The origins of the Chippe surname date from the ancient Anglo-Saxon
culture of Britain. Their name originated with an early member who was a carpenter, from the wood chips that festooned a carpenter's hair and body.
Early Origins of the Chippe family
The surname Chippe was first found in Worcestershire
, where they held a family seat
from ancient times.
Early History of the Chippe family
This web page shows only a small excerpt of our Chippe research.Another 155 words (11 lines of text) covering the years 1275, 1327, 1531, 1606, 1620 and 1767 are included under the topic Early Chippe History in all our PDF Extended History products and printed products wherever possible.
Chippe Spelling Variations
The English language only became standardized in the last few centuries; therefore, spelling variations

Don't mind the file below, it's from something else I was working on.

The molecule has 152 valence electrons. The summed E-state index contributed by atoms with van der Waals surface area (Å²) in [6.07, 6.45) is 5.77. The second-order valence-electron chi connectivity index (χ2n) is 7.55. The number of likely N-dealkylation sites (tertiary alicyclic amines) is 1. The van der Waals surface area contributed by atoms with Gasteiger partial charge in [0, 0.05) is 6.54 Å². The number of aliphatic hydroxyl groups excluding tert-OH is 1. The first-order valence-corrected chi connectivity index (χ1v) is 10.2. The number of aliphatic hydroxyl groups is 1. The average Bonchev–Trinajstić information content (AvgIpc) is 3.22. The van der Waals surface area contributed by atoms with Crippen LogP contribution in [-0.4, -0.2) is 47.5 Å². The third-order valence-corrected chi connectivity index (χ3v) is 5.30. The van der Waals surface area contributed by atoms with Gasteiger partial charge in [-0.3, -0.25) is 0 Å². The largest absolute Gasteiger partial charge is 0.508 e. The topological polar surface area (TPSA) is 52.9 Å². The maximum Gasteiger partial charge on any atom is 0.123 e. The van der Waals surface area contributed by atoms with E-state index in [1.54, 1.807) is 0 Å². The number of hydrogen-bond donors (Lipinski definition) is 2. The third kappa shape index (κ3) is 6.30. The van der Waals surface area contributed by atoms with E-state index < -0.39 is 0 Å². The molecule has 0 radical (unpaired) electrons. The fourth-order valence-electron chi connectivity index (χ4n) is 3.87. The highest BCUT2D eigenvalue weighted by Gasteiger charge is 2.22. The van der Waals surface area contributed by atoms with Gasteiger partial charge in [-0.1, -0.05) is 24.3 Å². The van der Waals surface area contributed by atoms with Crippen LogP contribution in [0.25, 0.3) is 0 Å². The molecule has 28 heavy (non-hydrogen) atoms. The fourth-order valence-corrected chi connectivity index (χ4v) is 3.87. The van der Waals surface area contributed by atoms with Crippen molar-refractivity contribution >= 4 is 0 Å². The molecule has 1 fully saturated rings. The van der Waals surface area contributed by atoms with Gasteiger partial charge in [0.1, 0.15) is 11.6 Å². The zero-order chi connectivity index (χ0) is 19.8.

are common among early Anglo-Saxon
names. As the form of the English language changed, even the spelling of literate people's names evolved. Chippe has been recorded under many different variations, including Chipp, Chip, Chyppe, Chypp, Chips, Chipps, Chippes, Chippe, Chipet, Chipman, Chippman and many more.
Early Notables of the Chippe family (pre 1700)
More information is included under the topic Early Chippe Notables in all our PDF Extended History products
and printed products wherever possible.
Migration of the Chippe family to the New World and Oceana
For many English families, the political and religious disarray that shrouded England
made the far away New World an attractive prospect. On cramped disease-ridden ships, thousands migrated to those British colonies that would eventually become Canada and the United States. Those hardy settlers that survived the journey often went on to make important contributions to the emerging nations in which they landed. Analysis of immigration records indicates that some of the first North American immigrants bore the name Chippe or a variant listed above: Edmond Chipps, who arrived in Virginia in 1635; Edmond Chipperfield, who came to Boston in 1635; John Chipper, who settled in Virginia sometime between 1654 and 1663.